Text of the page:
With technological changes over time, the nature of regulation changes in that some functions of the utility companies are unbundled and thrown open to free competition. New technologies might make it possible to break up the different stages of the electric generation process or natural gas transmission such that competition might be allowed to function in some stages. For example, in twenty-first-century United States and elsewhere the electricity generation market is relatively competitive and consumers are able to purchase electricity from competing vendors (generators). However, the transportation of electricity still remains a natural monopoly and continues to be regulated. Further, often times the deregulation of some or all functions of public utilities might occur over time due to political-economic compulsions.

In practice, however, both deregulation and increased regulation are plagued by uncertainties, both for regulators and the firms they oversee. For instance, the firms do not know when and whether they will face additional regulation (or deregulation). The regulators, on the other hand, are unaware whether new technologies would mandate additional regulation. Another related issue facing nations involves how to make the regulations somewhat consistent across international borders so that utilities from one nation do not have undue advantages over utilities from other nations (U.S. and Canadian utilities have faced such issues following the North American Free Trade Agreement [NAFTA]).

There is some criticism of public utility regulation in that over time the regulated utilities tend to take over the regulatory agencies that oversee them (called the capture theory of regulation). Thus the societal interests that the regulatory agencies are supposed to further are somewhat compromised. The evidence regarding the capture of regulatory agencies is mixed, however. Further, some researchers, including John Galbraith in his 1973 work, have questioned the supposed underproduction by monopolies.

To summarize, whereas over time changes in environment and technology warrant changes in regulation of public utilities, the nature of markets that utilities serve generally warrants they be overseen in some form or another by government bodies.

SEE ALSO Energy; Energy Industry; Public Sector

BIBLIOGRAPHY

Berg, Sanford V., and John Tschirhart. 1998. Natural Monopoly Regulation. Cambridge, U.K.: Cambridge University Press.

Galbraith, John K. 1973. Power and the Useful Economist. American Economic Review 63: 111.

Kahn, Alfred E. 1971. The Economics of Regulation: Principles and Institutions. 2 vols. New York: Wiley.

Rajeev K. Goel

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utility, public

public utility, industry required by law to render adequate service in its field at reasonable prices to all who apply for it. Public utilities frequently operate as monopolies in their market. In the United States, public utilities are most commonly involved in the business of supplying consumers with water, electricity, telephone, natural gas, and other necessary services. Such an industry is said to be "affected with a public interest" and therefore subject to a degree of government regulation from which other businesses are exempt.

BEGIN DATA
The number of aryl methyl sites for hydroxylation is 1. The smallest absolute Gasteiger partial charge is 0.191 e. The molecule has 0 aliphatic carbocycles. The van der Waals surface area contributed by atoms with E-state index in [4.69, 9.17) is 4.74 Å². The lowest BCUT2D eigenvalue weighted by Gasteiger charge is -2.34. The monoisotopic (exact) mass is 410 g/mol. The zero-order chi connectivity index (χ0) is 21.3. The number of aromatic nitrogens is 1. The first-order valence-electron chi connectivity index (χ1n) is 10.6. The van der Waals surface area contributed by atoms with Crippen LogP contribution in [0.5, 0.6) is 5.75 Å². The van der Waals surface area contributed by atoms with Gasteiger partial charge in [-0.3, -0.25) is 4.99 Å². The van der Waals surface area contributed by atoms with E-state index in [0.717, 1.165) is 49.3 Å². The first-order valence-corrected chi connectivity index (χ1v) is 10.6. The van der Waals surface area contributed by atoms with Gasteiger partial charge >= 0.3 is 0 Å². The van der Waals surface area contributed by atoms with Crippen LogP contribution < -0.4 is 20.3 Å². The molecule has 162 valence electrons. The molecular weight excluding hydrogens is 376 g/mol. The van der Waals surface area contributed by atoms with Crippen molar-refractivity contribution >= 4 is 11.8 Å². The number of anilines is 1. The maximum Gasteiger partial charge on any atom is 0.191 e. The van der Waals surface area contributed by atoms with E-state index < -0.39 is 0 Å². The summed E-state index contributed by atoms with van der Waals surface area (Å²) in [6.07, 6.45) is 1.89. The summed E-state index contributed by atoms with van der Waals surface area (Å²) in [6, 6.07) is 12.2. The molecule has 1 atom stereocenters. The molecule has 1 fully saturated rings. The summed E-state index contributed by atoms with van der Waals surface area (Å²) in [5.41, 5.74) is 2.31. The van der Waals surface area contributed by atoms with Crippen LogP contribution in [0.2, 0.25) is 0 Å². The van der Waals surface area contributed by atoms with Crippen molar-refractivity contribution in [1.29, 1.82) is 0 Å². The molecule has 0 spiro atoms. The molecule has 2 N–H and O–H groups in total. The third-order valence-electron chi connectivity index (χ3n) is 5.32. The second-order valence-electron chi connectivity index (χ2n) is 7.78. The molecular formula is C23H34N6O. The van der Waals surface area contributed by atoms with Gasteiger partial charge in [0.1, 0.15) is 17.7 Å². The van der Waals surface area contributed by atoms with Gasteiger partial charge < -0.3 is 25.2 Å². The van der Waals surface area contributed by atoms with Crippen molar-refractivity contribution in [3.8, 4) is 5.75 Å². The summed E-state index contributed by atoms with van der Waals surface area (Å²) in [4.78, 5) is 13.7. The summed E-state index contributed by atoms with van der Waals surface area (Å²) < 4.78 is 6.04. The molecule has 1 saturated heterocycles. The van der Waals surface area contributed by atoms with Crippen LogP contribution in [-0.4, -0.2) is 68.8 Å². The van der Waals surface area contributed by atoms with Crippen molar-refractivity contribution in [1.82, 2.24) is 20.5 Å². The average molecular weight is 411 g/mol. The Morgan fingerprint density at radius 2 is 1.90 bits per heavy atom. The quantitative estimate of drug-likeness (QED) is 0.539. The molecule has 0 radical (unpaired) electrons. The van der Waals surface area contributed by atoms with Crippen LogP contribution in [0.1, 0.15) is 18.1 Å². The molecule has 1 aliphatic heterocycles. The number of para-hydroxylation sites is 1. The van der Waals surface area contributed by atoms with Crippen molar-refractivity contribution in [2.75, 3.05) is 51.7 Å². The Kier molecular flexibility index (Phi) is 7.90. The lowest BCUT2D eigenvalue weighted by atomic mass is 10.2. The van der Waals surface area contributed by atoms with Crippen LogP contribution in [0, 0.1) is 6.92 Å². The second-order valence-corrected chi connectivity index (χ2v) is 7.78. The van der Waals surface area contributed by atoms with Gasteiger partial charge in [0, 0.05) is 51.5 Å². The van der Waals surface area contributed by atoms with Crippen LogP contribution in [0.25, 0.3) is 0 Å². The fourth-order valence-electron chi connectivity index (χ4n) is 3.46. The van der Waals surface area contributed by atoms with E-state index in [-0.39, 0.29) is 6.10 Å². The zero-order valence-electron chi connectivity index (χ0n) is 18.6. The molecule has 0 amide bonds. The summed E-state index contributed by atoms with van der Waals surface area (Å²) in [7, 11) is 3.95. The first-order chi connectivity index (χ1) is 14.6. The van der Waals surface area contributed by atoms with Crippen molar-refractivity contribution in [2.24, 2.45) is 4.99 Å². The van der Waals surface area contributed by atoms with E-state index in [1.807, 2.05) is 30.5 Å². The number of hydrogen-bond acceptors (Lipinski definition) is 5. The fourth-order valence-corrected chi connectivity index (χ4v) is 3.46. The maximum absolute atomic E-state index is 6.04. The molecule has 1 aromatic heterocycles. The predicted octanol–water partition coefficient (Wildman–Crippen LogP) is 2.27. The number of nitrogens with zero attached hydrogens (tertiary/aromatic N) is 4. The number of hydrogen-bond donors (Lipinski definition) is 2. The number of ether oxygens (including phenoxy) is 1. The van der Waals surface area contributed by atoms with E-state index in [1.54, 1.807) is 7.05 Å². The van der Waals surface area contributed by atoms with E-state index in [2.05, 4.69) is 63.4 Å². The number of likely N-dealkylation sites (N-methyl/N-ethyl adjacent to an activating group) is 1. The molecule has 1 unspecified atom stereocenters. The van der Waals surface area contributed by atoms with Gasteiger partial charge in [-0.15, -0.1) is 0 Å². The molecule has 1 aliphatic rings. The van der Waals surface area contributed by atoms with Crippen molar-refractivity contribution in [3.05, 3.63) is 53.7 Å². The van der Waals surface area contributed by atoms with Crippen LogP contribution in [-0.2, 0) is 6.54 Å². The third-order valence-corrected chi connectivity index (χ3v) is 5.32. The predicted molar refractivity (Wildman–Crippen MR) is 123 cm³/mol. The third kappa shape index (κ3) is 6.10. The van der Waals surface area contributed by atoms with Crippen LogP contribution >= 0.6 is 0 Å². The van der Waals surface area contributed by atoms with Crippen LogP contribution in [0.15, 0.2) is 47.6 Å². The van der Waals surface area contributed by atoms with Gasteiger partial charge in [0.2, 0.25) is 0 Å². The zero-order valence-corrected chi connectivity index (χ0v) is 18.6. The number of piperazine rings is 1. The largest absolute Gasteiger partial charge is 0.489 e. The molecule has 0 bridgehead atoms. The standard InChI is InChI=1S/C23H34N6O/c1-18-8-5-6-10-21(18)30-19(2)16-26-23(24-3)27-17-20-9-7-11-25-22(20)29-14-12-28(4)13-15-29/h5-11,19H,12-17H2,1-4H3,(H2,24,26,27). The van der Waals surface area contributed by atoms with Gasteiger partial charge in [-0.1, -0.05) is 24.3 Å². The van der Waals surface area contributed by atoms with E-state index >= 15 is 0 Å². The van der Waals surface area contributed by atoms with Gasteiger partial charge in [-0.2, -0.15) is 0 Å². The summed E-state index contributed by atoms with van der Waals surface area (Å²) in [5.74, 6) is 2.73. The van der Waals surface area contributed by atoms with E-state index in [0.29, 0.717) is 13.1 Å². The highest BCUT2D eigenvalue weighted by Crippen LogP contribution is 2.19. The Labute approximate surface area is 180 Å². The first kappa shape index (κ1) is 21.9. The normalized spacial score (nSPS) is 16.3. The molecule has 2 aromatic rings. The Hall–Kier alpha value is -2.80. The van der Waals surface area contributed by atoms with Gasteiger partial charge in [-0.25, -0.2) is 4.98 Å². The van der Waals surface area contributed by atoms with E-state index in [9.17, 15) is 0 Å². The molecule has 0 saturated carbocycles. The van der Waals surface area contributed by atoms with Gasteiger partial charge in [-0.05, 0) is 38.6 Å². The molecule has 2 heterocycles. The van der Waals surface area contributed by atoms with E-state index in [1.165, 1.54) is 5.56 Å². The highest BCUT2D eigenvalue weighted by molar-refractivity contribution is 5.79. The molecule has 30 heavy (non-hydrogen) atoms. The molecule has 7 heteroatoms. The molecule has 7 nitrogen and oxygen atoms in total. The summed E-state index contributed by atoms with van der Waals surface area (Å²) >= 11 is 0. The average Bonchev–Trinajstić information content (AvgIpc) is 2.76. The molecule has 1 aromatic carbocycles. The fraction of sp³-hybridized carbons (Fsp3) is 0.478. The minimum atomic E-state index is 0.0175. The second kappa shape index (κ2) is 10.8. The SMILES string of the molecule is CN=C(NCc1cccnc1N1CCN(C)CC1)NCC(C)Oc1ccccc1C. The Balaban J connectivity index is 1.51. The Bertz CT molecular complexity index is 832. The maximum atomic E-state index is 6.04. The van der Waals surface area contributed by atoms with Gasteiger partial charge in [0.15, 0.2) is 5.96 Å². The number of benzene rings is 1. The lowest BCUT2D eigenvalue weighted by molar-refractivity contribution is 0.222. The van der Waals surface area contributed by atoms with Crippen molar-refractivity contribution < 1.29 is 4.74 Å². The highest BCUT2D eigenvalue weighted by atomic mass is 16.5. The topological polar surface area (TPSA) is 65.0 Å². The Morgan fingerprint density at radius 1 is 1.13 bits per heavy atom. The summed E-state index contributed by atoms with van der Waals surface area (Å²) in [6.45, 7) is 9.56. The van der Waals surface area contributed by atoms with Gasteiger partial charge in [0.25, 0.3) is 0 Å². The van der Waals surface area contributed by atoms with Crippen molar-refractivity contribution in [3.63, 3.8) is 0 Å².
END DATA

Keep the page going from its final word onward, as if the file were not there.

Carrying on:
Opinions differ as to the characteristics that an industry must possess to merit classification as a public utility, since all industries in a sense serve the public. By its nature a public utility is often a monopoly and as such is not prevented by competing companies from charging exorbitant prices. It usually operates under a license or franchise by which it enjoys special privileges, such as the right of eminent domain. Finally, it may supply an essential service, such as water or light, the unavailability of which would injuriously affect public health and welfare. From an early period there was public regulation of canals, turnpikes, toll roads and ferries, inns, gristmills, and pawnshops. Docks, sleeping cars, commodity exchanges, warehouses, insurance companies, banks, housing, milk, coal mines, and (in the 20th cent.) broadcasting, are other types of goods and services held to be affected with public interest. Important utilities that satisfy the vital needs of large populations include water, gas, and electric companies; transportation facilities, such as subways, bus lines, and railroads; and communication facilities, such as telephones and telegraphs. In most European nations such industries have often been owned by the state, although many have been privatized in recent years. In the United States, however, many public utilities are privately owned.

Regulation of Utilities

Public utility rates and standards of service are established by direct legislation and are administered by state regulatory commissions and by such federal agencies as the Federal Energy Regulatory Commission (FERC), the Securities and Exchange Commission (SEC), and the Federal Communications Commission (FCC). These federal agencies supervise utilities conducting interstate business. Rates are subject to review by the courts, which have held that they must provide a "fair" return on a "fair" valuation of investment. How valuation is to be determined, whether on the basis of prudent investment, present earning power, or present cost of production, has been the subject of much controversy. That a utility may not earn excessive profits is an established principle of regulation. The means of regulation include supervision of accounting and control of security issues.